Annotated on August 12, 2020 at 09:57AM

While I lament the loss of some of the artistry of the early web and lay much of the blame at the feet of blogging platforms like WordPress, such platforms also opened the web to far more people who would not have otherwise been able to create a website. Democratizing publishing is a far loftier goal than dropping animated GIFs across personal spaces. 

WordPress has done a lot to democratize publishing and make portions of it easier, but has it gone too far in crystalizing the form of things by not having more wiki-like or curation-based features?
Annotated on August 12, 2020 at 10:01AM

Throughout the platform’s history, end-users have remained at the mercy of their WordPress theme. Most themes are built around what WordPress allows out of the box. They follow a similar formula. Some may have a fancy homepage or other custom page templates. But, on the whole, themes have been primarily built around the idea of a blog. Such themes do not give the user true control over where to place things on their website. While some developers have attempted solutions to this, most have never met the towering goal of putting the power of HTML and CSS into the hands of users through a visual interface. This lack of tools has given rise to page builders and the block editor. 

an apropos criticsm
Annotated on August 12, 2020 at 10:02AM

I also want them to be able to easily build something like Tom Critchlow’s wikifolder, a digital collection of links, random thoughts, and other resources.
More than anything, I want personal websites to be more personal.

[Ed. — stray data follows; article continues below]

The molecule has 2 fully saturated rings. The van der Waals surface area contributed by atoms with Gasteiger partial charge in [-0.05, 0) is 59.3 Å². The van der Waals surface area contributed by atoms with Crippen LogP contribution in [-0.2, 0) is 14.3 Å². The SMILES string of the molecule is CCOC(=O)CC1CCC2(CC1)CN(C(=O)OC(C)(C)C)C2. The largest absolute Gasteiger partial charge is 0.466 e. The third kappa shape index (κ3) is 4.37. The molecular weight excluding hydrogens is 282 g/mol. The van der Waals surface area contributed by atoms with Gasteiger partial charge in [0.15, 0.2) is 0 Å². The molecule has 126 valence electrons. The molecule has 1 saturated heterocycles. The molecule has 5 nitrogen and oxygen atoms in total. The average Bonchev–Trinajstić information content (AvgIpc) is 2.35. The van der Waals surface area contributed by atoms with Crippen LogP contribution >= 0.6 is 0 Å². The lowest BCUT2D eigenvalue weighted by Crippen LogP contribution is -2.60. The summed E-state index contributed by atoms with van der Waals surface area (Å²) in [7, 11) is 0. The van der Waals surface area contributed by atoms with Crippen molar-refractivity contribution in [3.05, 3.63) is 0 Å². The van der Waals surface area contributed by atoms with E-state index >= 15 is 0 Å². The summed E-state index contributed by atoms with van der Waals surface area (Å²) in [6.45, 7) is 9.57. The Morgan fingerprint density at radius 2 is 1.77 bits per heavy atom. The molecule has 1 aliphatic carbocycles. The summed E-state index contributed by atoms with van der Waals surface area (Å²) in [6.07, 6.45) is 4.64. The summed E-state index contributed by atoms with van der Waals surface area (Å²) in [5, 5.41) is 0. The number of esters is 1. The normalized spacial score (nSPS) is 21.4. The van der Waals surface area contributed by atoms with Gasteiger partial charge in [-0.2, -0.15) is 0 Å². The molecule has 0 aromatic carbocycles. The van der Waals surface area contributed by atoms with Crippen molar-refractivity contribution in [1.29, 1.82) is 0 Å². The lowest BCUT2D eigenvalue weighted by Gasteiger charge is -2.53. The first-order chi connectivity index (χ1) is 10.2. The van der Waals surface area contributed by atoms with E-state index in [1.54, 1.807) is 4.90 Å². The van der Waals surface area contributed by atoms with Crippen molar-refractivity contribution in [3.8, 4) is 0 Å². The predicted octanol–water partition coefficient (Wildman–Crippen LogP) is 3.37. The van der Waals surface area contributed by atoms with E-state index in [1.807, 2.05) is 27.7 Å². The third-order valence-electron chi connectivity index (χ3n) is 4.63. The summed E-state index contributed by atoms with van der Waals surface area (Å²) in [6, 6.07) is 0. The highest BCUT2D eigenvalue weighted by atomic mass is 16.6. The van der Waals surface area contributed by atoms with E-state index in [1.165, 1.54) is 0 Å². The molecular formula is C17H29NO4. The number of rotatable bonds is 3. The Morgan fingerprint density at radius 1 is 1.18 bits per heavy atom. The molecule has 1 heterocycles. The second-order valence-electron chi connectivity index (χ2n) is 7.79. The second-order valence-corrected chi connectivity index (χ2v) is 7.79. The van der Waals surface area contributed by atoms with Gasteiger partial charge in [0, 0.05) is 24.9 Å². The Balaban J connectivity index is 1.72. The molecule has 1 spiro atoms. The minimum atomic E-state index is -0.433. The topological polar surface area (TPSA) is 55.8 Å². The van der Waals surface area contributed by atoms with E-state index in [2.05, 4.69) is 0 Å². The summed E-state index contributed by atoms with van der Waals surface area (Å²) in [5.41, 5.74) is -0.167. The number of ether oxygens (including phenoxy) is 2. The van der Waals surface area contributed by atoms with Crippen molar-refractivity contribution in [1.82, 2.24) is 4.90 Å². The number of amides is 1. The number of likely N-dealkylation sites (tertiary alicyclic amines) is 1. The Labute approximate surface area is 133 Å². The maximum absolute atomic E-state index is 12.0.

Those in the IndieWeb want this too!! I definitely do.
Annotated on August 12, 2020 at 10:03AM

Read What's wrong with WhatsApp by William Davies (the Guardian)
The long read: As social media has become more inhospitable, the appeal of private online groups has grown. But they hold their own dangers – to those both inside and out.
Read Unroll Your Twitter Threads Into WordPress by Gary Gary (The WordPress.com Blog)
Turn your recent Twitter thread into your next blog post.
I’m curious if they were following the recent functionality added by ThreadReaderApp using Micropub? I’m guessing the fact that they used the verb “unroll” means they were at least aware of it as a functionality.
Read On the Banks of a Shouty River by Joe JohnstonJoe Johnston (taskboy.com)
Slow thinking. I am deracinating myself from Twitter to regain my slow thinking. Slow thinking is that activity of cognition which strives toward a goal, but indulges in seeming off-ramps and non-sequiturs. It is a desultory journey that stubbornly refuses to be rushed. Yet, patiently following one ...
Well said!
Read Chuck Woolery says 'everyone is lying' about coronavirus, then reveals son's diagnosis (NBC News)
"To further clarify and add perspective, Covid-19 is real and it is here. My son tested positive for the virus," Woolery tweeted Monday.
Oh the irony of life. Interesting to note that he left the platform over it.
Read Thread about Twitter Click tracking by @Chronotope by Aram Zucker-Scharff (Twitter / ThreadReaderApp)
 
Some interesting and fascinating thoughts here.

I would like to have some of the data here for how I found things and came to things, but I’m not such a fan of Twitter having and tracking it all on my behalf. This stinks of yet another reason for them to be collecting data on me and what I’m reading.

LikeWar – The Weaponization of Social Media

Read LikeWar (LikeWar)
Two defense experts explore the collision of war, politics, and social media, where the most important battles are now only a click away. Through the weaponization of social media, the internet is changing war and politics, just as war and politics are changing the internet. Terrorists livestream th...
An interesting looking book, but I’m worried that it’s the sort of thing I’d start reading only to realize I’ve read all the component pieces of it in other places.